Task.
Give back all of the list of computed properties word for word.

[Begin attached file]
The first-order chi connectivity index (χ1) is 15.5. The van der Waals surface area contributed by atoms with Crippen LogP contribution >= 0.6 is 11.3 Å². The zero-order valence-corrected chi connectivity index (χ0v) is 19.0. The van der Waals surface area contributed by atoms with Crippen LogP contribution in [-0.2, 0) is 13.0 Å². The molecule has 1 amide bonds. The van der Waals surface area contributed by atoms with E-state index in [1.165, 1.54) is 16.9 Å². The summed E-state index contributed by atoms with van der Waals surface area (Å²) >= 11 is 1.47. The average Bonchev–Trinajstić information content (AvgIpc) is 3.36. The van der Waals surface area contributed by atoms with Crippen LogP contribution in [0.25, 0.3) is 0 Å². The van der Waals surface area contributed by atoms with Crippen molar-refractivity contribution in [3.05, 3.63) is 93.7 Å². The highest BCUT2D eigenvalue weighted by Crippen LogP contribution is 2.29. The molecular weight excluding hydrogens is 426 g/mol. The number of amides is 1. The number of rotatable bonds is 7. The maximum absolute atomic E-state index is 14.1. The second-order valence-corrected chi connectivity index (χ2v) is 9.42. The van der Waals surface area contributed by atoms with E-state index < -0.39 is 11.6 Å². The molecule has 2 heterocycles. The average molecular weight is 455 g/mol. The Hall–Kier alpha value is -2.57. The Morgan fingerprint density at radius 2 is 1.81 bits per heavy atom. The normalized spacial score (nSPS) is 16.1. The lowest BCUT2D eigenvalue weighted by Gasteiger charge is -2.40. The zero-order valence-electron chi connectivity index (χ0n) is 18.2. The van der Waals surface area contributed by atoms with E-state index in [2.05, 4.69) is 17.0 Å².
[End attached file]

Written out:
The first-order chi connectivity index (χ1) is 15.5. The van der Waals surface area contributed by atoms with Crippen LogP contribution >= 0.6 is 11.3 Å². The zero-order valence-corrected chi connectivity index (χ0v) is 19.0. The van der Waals surface area contributed by atoms with Crippen LogP contribution in [-0.2, 0) is 13.0 Å². The molecule has 1 amide bonds. The van der Waals surface area contributed by atoms with E-state index in [1.165, 1.54) is 16.9 Å². The summed E-state index contributed by atoms with van der Waals surface area (Å²) >= 11 is 1.47. The average Bonchev–Trinajstić information content (AvgIpc) is 3.36. The van der Waals surface area contributed by atoms with Crippen LogP contribution in [0.25, 0.3) is 0 Å². The van der Waals surface area contributed by atoms with Crippen molar-refractivity contribution in [3.05, 3.63) is 93.7 Å². The highest BCUT2D eigenvalue weighted by Crippen LogP contribution is 2.29. The molecular weight excluding hydrogens is 426 g/mol. The number of amides is 1. The number of rotatable bonds is 7. The maximum absolute atomic E-state index is 14.1. The second-order valence-corrected chi connectivity index (χ2v) is 9.42. The van der Waals surface area contributed by atoms with E-state index < -0.39 is 11.6 Å². The molecule has 2 heterocycles. The average molecular weight is 455 g/mol. The Hall–Kier alpha value is -2.57. The Morgan fingerprint density at radius 2 is 1.81 bits per heavy atom. The normalized spacial score (nSPS) is 16.1. The lowest BCUT2D eigenvalue weighted by Gasteiger charge is -2.40. The zero-order valence-electron chi connectivity index (χ0n) is 18.2. The van der Waals surface area contributed by atoms with E-state index in [2.05, 4.69) is 17.0 Å².